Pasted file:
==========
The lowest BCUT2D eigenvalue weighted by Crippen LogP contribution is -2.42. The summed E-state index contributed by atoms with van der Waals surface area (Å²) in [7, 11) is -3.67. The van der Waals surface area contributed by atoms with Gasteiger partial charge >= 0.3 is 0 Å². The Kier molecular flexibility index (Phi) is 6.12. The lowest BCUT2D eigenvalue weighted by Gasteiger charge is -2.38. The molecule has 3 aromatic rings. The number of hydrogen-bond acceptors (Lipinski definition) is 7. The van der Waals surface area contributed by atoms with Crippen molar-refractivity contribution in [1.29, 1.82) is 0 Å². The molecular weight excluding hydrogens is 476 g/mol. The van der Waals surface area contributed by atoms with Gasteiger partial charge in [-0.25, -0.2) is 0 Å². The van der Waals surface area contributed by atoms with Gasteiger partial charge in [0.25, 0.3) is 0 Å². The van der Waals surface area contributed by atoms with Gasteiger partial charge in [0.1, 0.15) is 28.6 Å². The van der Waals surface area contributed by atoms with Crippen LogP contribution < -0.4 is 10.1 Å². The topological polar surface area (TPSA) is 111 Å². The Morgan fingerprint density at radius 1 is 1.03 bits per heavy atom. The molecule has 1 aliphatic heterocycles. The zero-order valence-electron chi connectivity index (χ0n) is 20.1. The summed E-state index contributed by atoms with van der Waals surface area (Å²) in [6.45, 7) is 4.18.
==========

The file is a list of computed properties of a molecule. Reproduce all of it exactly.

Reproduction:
The lowest BCUT2D eigenvalue weighted by Crippen LogP contribution is -2.42. The summed E-state index contributed by atoms with van der Waals surface area (Å²) in [7, 11) is -3.67. The van der Waals surface area contributed by atoms with Gasteiger partial charge >= 0.3 is 0 Å². The Kier molecular flexibility index (Phi) is 6.12. The lowest BCUT2D eigenvalue weighted by Gasteiger charge is -2.38. The molecule has 3 aromatic rings. The number of hydrogen-bond acceptors (Lipinski definition) is 7. The van der Waals surface area contributed by atoms with Crippen molar-refractivity contribution in [1.29, 1.82) is 0 Å². The molecular weight excluding hydrogens is 476 g/mol. The van der Waals surface area contributed by atoms with Gasteiger partial charge in [-0.25, -0.2) is 0 Å². The van der Waals surface area contributed by atoms with Gasteiger partial charge in [0.25, 0.3) is 0 Å². The van der Waals surface area contributed by atoms with Gasteiger partial charge in [0.1, 0.15) is 28.6 Å². The van der Waals surface area contributed by atoms with Crippen LogP contribution < -0.4 is 10.1 Å². The topological polar surface area (TPSA) is 111 Å². The Morgan fingerprint density at radius 1 is 1.03 bits per heavy atom. The molecule has 1 aliphatic heterocycles. The zero-order valence-electron chi connectivity index (χ0n) is 20.1. The summed E-state index contributed by atoms with van der Waals surface area (Å²) in [6.45, 7) is 4.18.